One problem with diving and taking pictures in the water is that the water contains a large amount of all kinds of particles, peat and turf, so that sometimes you can only see a few centimeters in front of you.

In the neighboring town of Inverness there are many things done to earn a little shilling from the Loch Ness monster.

And Robert Riners who has studied the lake with echo sounders and cameras and large searchlights in 1972, 1975, 2001 and 2008 has both found something that could be a tail or neck and he also took pictures in 1972 of what he believes to be a diamond shaped coil. It can also be noted that in 1975, two unknown objects swam in the opaque water.

However, critics have dismissed these images as any solid evidence, as they could simply be rocks or fish fins, and these swimming creatures could just as easily have been otters.

After all this trouble in finding solid evidence for the animal’s existence, Riners came up with the hypothesis in 2008 that the animal was now extinct.

Sonar was the hope of scientists

In 1987, another expedition, Operation Deepscan, investigated the lake with 24 boats equipped with echo sounders and, according to them, found a large object at a depth of 180 meters.

One expert who had donated equipment to the expedition concluded that something unknown, larger than a fish, lived in the water, but could not offer a more detailed explanation.

These experiments continued in 2003 with 600 new echo sounders attached to satellites, but nothing interesting was revealed.

One of the most persistent hypotheses is that the Loch Ness Monster is a plesiosaurus – a giant, long-necked lizard that went extinct at the end of the Cretaceous period 66 million years ago.

Tourism in the Inverness area took a hit after rumors of a monster in the water. In 1980, Loch Ness Exhibition Center was opened in the town.

Historians know this for sure

No dinosaur lives in Loch Ness

  • Seals sometimes visit the lake and can explain the rumors about the monster.
  • The shape of the water results in unique waves that are easy to misinterpret.
  • Loch Ness is the second deepest lake in Scotland and its maximum depth is 226.96 m.
  • The water never freezes and its temperature remains fairly constant.
  • Nine known species of fish live in the lake.
  • There is a man-made island in Loch Ness and it is believed to be from the Iron Age.

A problem with this hypothesis concerns the geological history of Loch Ness. The lake is relatively young, having formed as a result of a glacial retreat towards the end of the last ice age some 10,000 years or so ago, so this dinosaur would have had to survive elsewhere for millions of years to eventually reach Loch Ness, once the massive ice sheet that had covered the valley disappeared.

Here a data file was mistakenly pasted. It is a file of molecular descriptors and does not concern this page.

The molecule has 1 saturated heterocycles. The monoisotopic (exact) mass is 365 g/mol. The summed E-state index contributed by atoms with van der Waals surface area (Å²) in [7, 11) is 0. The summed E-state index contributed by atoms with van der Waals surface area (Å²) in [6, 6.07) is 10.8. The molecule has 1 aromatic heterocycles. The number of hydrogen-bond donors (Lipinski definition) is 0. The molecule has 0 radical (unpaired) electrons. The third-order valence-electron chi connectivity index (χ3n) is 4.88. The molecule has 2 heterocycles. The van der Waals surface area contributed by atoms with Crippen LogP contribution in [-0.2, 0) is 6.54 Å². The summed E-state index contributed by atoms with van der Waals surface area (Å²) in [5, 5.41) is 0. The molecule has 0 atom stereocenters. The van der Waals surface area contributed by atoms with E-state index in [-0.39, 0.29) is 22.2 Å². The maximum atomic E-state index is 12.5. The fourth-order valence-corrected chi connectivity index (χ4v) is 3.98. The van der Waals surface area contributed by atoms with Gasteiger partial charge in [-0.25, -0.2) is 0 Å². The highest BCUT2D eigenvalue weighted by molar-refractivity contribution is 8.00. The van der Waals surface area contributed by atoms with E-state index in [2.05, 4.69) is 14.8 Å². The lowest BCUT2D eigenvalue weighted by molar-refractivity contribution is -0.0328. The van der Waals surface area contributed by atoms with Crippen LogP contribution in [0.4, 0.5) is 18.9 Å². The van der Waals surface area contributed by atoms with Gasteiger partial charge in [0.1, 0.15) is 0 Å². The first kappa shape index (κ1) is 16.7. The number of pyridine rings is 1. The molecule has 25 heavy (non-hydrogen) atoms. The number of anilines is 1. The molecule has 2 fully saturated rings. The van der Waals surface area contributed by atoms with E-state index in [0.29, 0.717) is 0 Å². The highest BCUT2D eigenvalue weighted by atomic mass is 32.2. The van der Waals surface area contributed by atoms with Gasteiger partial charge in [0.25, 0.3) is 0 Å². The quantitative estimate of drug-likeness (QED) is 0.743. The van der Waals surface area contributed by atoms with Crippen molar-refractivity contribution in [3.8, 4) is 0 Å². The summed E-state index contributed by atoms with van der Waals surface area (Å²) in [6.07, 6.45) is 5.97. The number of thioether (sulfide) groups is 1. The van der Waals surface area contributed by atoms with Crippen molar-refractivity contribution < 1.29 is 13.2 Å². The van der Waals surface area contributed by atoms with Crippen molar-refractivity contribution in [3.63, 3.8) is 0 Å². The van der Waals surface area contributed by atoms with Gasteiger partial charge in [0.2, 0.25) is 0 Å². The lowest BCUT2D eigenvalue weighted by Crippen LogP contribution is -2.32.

Scientists have taken samples from the lake and can therefore map the history of the lake in great detail – for example, they have found a radioactive layer from the Chernobyl accident – and there is no sign that salt water has ever entered Loch Ness.

It must be considered extremely unclear how a swimming dinosaur could have gotten there. In addition, animals of the genus plesiosaurus were cold-blooded, so the water, which is normally only 5.5 degrees, would be far too cold for the animal.

Other explanations have been, for example, giant carp that are native to Scotland but have been seen in many British waters. The fish can grow up to two meters long. Sturgeon has also been mentioned as a possible explanation.

However, scientists do not know this

Click on an image to see it larger with description

But maybe the explanation for the monster’s behavior doesn’t have to involve large animals that are unlikely to hide for centuries.

The objects in many of these blurred images may simply be much smaller animals such as pike or, for example, logs and other driftwood. Many of these images showing waves or boat wakes can be explained by the unique surface conditions in this long stretch of water.

So since no physical evidence or clear pictures of Nessie have ever been found, and since extensive research with echo sounders has yielded no solid results, the most likely explanation for the Nessie rumors is that there is an interaction between man’s tendency to exaggerate his fantastical experiences, as well as fooling fellow travellers.

There is no indication that one or more giant animals live in this Scottish water.

Read more about the Loch Ness Monster

Malcolm Robinson: The Monsters of Loch Ness (History and and the Mystery) , Lulu, 2016